Key Senators Introduce New and Troublesome Business Checking Bill
Senate Banking Committee member Chuck Hagel (R-NE) and Senate Small Business Committee chair Olympia Snowe (R-ME) have jointly introduced new legislation (S. 1967) on interest on business checking accounts. The measure is very similar to a House-passed bill (H.R. 758), with one major exception.
Like its House counterpart, the Hagel-Snowe bill contains an ICBA-supported provision that would immediately increase the allowable number of monthly MMDA sweep transactions from six to 24. This would enable banks and thrifts effectively to offer an interest-bearing account for their business customers, but without mandating that they do so. Both bills would also permit the Federal Reserve to pay interest on sterile reserves. ICBA believes that these two provisions could serve as the basis for good compromise legislation on the controversial interest on business checking issue, which has been kicking around Congress for close to a decade.
However, the Hagel-Snowe bill, like H.R. 758, also calls for repeal of the existing prohibition on the payment of interest on demand deposit accounts, including business checking, two years after enactment. Community banks remain divided on this issue.
So what does the new bill propose for the industrial loan company-that unsightly creature that swims in murky waters outside of holding company supervision and regulation? The Hagel-Snowe bill contains a new provision, not included in the House-passed bill, that would call for the Treasury Department and federal financial regulators jointly to issue, within two years of enactment, regulations that could limit or restrict the type of institutions or accounts covered under the new law. Hypothetically, this could prevent ILCs from gaining this new authority. But such an outcome seems highly improbable, since while the Fed (thankfully) would support such an ILC-focused restriction, the FDIC apparently wouldn't. If the regulators did not issue any regulations within two years, the full-repeal language would take effect and ILCs would get this new power anyway.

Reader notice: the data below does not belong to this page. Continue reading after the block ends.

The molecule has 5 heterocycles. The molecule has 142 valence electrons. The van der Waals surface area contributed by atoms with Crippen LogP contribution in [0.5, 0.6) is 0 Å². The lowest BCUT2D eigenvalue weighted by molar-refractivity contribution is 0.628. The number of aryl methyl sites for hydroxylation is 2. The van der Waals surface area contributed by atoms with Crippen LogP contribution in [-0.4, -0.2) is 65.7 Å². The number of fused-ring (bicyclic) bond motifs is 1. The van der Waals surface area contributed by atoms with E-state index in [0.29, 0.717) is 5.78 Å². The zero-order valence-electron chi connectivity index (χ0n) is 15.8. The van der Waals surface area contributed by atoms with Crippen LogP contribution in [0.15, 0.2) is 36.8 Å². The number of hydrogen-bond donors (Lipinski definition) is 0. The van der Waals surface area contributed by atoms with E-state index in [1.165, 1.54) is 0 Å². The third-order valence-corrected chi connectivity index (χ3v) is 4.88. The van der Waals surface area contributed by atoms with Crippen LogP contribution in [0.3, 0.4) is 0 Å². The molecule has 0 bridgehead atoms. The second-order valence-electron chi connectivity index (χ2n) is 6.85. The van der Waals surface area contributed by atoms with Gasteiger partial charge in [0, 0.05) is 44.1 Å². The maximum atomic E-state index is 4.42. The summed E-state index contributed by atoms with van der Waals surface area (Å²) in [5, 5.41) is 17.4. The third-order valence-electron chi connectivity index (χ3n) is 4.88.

Senator Hagel is a proven friend of community banking. But ILCs that can be owned by commercial firms such as Wal-Mart must not be accorded additional banking powers, nor should their owner parents, such as Merrill Lynch or Salomon Smith Barney, be allowed to continue gaming the regulatory system (their "games" to date have faced extraordinary regulatory attention, but the fines don't seem commensurate with the nature of the "crimes"). Chairman Greenspan has expressed both these concerns.